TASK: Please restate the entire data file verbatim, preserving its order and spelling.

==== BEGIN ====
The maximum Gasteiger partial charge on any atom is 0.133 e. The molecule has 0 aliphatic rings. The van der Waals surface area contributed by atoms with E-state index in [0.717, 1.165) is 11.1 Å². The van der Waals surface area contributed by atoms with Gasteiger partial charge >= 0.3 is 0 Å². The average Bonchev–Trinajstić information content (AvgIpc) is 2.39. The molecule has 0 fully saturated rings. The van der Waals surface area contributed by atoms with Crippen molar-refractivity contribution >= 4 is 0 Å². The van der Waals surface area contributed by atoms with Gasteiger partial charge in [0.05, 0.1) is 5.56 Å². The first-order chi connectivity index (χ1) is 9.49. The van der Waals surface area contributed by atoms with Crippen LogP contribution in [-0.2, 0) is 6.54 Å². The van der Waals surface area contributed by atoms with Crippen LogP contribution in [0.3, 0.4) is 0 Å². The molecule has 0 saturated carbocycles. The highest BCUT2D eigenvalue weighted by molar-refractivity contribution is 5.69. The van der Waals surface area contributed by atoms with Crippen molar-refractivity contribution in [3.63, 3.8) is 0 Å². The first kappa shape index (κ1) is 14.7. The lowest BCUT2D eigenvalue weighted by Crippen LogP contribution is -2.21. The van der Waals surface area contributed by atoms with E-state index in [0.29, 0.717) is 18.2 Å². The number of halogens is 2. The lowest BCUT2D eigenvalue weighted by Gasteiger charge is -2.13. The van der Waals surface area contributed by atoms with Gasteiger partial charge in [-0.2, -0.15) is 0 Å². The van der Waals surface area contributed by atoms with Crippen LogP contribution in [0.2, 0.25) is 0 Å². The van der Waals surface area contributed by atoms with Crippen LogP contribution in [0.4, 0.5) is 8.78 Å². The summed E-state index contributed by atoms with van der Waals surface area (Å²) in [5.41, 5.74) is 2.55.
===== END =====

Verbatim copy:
The maximum Gasteiger partial charge on any atom is 0.133 e. The molecule has 0 aliphatic rings. The van der Waals surface area contributed by atoms with E-state index in [0.717, 1.165) is 11.1 Å². The van der Waals surface area contributed by atoms with Gasteiger partial charge >= 0.3 is 0 Å². The average Bonchev–Trinajstić information content (AvgIpc) is 2.39. The molecule has 0 fully saturated rings. The van der Waals surface area contributed by atoms with Crippen molar-refractivity contribution >= 4 is 0 Å². The van der Waals surface area contributed by atoms with Gasteiger partial charge in [0.05, 0.1) is 5.56 Å². The first-order chi connectivity index (χ1) is 9.49. The van der Waals surface area contributed by atoms with Crippen LogP contribution in [-0.2, 0) is 6.54 Å². The van der Waals surface area contributed by atoms with Crippen LogP contribution in [0.3, 0.4) is 0 Å². The molecule has 0 saturated carbocycles. The highest BCUT2D eigenvalue weighted by molar-refractivity contribution is 5.69. The van der Waals surface area contributed by atoms with Crippen molar-refractivity contribution in [3.63, 3.8) is 0 Å². The first kappa shape index (κ1) is 14.7. The lowest BCUT2D eigenvalue weighted by Crippen LogP contribution is -2.21. The van der Waals surface area contributed by atoms with E-state index in [0.29, 0.717) is 18.2 Å². The number of halogens is 2. The lowest BCUT2D eigenvalue weighted by Gasteiger charge is -2.13. The van der Waals surface area contributed by atoms with Gasteiger partial charge in [-0.2, -0.15) is 0 Å². The van der Waals surface area contributed by atoms with Crippen LogP contribution in [0.2, 0.25) is 0 Å². The van der Waals surface area contributed by atoms with Crippen LogP contribution in [0.4, 0.5) is 8.78 Å². The summed E-state index contributed by atoms with van der Waals surface area (Å²) in [5.41, 5.74) is 2.55.